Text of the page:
Whether illustrating burly, bearded seadogs or giving sea creatures humanistic qualities, Chilean-born artist Daniela Garreton is all about seeking new ways in which she can convey her deep-rooted fascination with the ocean.
Tell us a bit about your humble beginnings…
I grew up in Chile, a country that has more than 4000km of coastline. As a child I would spend hours in the sea, collecting shells, stones, swimming and fishing in my grandpa’s small boat. I grew up feeling a great respect and admiration for the ocean. Art was a big part of my life too; both my parents are designers so my house was always full of pencils, markers and papers. My mum would always encourage us to be creative and to express ourselves through drawing and art. It was only a matter of time until my two passions collided.
When did you decide that you wanted to be an artist?
Since I can remember I was very determined to study a profession that involved a lot of drawing, so I studied design and worked as a designer for a few years until I realised that what I really wanted to do was illustration and art. My husband was the first to encourage me to pursue my artistic path and he’s been supporting me all the way.
Which 3 words would you use to best describe your art?
Mysterious, intense, nostalgic.
Your pieces are clearly driven by your love of the ocean. What is it about the ocean that inspires you and gives you the impetus to feature it so prominently in your art?
The ocean is what drives me…it’s where I get all the inspiration I need. Whenever I submerge myself in the sea, I come out with this amazing energy that moves me to create. It’s the only place where I feel totally free, where I clear my mind and I’m 100% in the present…it’s very therapeutic. I’ve always been struck by the creative power of the ocean and I am fascinated by that vast blue surface that hides so many creatures and mysteries underneath. I think through my art I try to celebrate the sea and all individuals who feel this utter love and respect for our oceans and are aware and awake of the immense value it has in our lives.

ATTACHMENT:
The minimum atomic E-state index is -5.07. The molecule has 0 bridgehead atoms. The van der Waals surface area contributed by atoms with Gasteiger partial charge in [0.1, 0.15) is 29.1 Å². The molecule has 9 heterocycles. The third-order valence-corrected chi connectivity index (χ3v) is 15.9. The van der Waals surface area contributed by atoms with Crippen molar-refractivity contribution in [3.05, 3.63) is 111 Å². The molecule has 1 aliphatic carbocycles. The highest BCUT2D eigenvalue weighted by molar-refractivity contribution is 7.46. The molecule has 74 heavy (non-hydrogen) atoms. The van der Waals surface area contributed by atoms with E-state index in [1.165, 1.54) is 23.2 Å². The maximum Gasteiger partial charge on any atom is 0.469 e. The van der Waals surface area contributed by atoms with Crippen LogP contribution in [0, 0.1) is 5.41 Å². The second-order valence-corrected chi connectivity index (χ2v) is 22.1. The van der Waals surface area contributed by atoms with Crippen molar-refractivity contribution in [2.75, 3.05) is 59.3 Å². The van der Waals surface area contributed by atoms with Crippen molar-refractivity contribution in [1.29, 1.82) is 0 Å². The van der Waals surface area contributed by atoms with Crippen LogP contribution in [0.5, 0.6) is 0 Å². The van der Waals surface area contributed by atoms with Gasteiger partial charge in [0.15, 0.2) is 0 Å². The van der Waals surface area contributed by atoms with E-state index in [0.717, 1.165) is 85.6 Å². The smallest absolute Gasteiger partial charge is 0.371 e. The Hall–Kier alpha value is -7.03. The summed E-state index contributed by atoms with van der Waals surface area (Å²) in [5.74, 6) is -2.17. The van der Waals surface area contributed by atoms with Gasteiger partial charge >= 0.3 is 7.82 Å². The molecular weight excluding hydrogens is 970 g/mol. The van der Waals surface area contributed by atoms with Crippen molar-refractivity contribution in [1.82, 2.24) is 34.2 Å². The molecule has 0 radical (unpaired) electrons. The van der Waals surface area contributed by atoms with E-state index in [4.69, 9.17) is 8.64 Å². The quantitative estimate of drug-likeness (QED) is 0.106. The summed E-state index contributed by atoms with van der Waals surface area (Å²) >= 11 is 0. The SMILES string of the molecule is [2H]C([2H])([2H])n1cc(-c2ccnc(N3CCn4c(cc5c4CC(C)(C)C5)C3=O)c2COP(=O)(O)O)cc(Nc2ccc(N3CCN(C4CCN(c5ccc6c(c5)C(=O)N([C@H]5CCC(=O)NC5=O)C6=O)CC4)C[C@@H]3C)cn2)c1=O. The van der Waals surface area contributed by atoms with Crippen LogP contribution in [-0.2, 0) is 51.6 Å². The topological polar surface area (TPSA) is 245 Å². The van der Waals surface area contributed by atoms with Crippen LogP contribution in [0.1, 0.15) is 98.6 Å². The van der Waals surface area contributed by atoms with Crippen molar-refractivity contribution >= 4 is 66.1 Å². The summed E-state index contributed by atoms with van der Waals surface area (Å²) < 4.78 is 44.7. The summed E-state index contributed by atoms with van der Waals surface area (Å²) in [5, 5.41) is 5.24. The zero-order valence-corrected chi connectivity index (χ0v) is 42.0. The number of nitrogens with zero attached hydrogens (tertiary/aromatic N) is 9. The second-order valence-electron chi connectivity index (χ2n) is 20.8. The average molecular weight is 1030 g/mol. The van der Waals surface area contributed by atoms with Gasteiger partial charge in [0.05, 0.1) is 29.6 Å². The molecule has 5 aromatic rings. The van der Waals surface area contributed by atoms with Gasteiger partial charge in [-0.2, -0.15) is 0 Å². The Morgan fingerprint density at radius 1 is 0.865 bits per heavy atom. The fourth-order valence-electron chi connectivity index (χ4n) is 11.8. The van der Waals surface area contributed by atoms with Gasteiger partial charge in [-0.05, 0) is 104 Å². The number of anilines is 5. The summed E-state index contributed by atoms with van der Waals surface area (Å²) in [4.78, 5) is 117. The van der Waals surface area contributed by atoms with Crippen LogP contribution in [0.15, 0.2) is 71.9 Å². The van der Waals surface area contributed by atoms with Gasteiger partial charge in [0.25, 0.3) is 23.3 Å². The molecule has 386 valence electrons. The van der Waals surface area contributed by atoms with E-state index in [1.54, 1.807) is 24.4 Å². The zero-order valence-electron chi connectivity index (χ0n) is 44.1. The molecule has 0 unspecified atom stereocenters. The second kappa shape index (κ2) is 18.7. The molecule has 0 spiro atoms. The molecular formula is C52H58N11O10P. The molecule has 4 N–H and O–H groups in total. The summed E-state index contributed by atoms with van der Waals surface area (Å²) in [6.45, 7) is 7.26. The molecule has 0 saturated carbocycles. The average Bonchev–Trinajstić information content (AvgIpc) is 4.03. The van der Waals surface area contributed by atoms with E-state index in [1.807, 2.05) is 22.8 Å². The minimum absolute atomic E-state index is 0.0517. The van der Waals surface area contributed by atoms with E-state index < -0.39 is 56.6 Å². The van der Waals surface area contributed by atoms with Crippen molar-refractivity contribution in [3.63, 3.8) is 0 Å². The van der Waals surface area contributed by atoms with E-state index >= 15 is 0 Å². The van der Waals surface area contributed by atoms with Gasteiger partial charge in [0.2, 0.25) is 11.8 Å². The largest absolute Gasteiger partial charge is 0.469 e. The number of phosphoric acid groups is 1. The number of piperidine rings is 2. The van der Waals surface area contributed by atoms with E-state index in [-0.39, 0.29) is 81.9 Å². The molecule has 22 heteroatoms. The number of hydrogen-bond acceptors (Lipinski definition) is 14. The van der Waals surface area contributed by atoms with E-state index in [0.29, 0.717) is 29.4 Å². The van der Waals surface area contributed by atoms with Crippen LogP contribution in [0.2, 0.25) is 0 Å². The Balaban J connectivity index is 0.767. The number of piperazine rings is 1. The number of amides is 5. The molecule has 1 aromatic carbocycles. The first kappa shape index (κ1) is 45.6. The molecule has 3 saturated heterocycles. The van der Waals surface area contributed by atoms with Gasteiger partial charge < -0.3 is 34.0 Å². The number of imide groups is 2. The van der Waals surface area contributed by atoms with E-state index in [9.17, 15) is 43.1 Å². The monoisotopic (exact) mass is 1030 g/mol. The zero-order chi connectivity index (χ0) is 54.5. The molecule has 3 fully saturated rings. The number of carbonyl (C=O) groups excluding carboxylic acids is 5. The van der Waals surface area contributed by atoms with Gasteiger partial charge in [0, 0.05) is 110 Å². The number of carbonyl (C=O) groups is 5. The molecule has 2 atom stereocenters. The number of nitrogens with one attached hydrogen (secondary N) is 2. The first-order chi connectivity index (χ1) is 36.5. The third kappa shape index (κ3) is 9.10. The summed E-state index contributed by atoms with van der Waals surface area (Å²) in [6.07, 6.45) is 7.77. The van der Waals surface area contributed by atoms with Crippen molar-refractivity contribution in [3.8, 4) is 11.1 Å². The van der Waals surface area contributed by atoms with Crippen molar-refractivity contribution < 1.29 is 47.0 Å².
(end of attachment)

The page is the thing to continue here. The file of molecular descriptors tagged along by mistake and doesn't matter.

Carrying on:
You mostly work with pencils and acrylics on paper and wood. What is it about your media that appeals to you?
I like the control of working with pencil and markers and I find interesting using wood as a canvas because it adds a lot of texture and depth to the piece.
Is there a particular medium that you would like to try in future? I would like to try everything! I think it’s important to push your limits and to experiment with all kinds of material so you find out which ones you can express yourself with best, but in the near future I want to experiment with grabado (etchings).
“Sometimes you put too much of your head into an idea—too much thinking, too much analysing and that’s when you get blocked. You should just DO, don’t wait until the perfect ‘concept’ comes to your mind”.
What are some of the most challenging aspects of what you do?
I guess making a living out of it. It takes a lot of self-discipline, a lot of door knocking, hard work, contacting galleries, magazines, blogs, etc. You have to do everything for yourself and just be out there and spread the word.
Do you ever get ‘artist’s’ block? If so, how do you overcome it?
Yes, all the time! I think it’s part of being an artist to constantly doubt yourself. Whenever I get a block, I go out. I walk barefoot in the beach and try to be really awake and aware of new things that can inspire me. I try to travel as much as I can, which is one of the best ways to get inspired and to find new amazing things. I also read a lot and always have my ‘creative bible’ always next to me. It’s a book by Alan Fletcher called The Art of Looking Sideways. It’s an awesome book about art, design and looking at life differently—just keeping your mind open and always being interested in knowing more. I think the more ideas you materialise, the more new ideas will come. And the more you create, the faster the process of perception-conception-expression is.